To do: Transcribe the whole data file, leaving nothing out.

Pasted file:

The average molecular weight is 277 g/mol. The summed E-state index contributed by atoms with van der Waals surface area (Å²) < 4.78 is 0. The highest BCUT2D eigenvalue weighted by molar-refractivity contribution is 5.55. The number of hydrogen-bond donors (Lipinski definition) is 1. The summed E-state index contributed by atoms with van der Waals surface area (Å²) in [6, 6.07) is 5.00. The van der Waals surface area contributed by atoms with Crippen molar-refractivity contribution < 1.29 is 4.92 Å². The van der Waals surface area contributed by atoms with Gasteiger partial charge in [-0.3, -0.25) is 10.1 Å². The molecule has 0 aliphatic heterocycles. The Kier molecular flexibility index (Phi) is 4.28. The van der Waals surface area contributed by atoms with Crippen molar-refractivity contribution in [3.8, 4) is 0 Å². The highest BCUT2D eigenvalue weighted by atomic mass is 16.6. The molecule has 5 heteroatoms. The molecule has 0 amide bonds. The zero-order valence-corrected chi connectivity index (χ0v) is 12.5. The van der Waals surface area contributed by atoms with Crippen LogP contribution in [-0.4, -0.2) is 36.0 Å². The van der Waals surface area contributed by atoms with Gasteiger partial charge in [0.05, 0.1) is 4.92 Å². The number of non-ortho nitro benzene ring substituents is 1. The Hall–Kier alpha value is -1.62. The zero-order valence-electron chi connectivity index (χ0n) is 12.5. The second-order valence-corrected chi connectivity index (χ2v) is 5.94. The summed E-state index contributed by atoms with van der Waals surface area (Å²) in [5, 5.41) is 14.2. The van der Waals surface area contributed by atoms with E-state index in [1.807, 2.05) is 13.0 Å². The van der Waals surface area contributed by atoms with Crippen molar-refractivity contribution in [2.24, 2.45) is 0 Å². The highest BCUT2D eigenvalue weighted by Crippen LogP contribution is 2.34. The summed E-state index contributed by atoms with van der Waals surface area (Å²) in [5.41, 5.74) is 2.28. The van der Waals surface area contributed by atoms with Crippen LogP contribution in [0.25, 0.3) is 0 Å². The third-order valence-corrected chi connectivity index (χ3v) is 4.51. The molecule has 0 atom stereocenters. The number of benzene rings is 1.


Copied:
The average molecular weight is 277 g/mol. The summed E-state index contributed by atoms with van der Waals surface area (Å²) < 4.78 is 0. The highest BCUT2D eigenvalue weighted by molar-refractivity contribution is 5.55. The number of hydrogen-bond donors (Lipinski definition) is 1. The summed E-state index contributed by atoms with van der Waals surface area (Å²) in [6, 6.07) is 5.00. The van der Waals surface area contributed by atoms with Crippen molar-refractivity contribution < 1.29 is 4.92 Å². The van der Waals surface area contributed by atoms with Gasteiger partial charge in [-0.3, -0.25) is 10.1 Å². The molecule has 0 aliphatic heterocycles. The Kier molecular flexibility index (Phi) is 4.28. The van der Waals surface area contributed by atoms with Crippen molar-refractivity contribution in [3.8, 4) is 0 Å². The highest BCUT2D eigenvalue weighted by atomic mass is 16.6. The molecule has 5 heteroatoms. The molecule has 0 amide bonds. The zero-order valence-corrected chi connectivity index (χ0v) is 12.5. The van der Waals surface area contributed by atoms with Crippen LogP contribution in [-0.4, -0.2) is 36.0 Å². The van der Waals surface area contributed by atoms with Gasteiger partial charge in [0.05, 0.1) is 4.92 Å². The number of non-ortho nitro benzene ring substituents is 1. The Hall–Kier alpha value is -1.62. The zero-order valence-electron chi connectivity index (χ0n) is 12.5. The second-order valence-corrected chi connectivity index (χ2v) is 5.94. The summed E-state index contributed by atoms with van der Waals surface area (Å²) in [5, 5.41) is 14.2. The van der Waals surface area contributed by atoms with E-state index in [1.807, 2.05) is 13.0 Å². The van der Waals surface area contributed by atoms with Crippen molar-refractivity contribution in [2.24, 2.45) is 0 Å². The highest BCUT2D eigenvalue weighted by Crippen LogP contribution is 2.34. The summed E-state index contributed by atoms with van der Waals surface area (Å²) in [5.41, 5.74) is 2.28. The van der Waals surface area contributed by atoms with Crippen LogP contribution in [0.25, 0.3) is 0 Å². The third-order valence-corrected chi connectivity index (χ3v) is 4.51. The molecule has 0 atom stereocenters. The number of benzene rings is 1.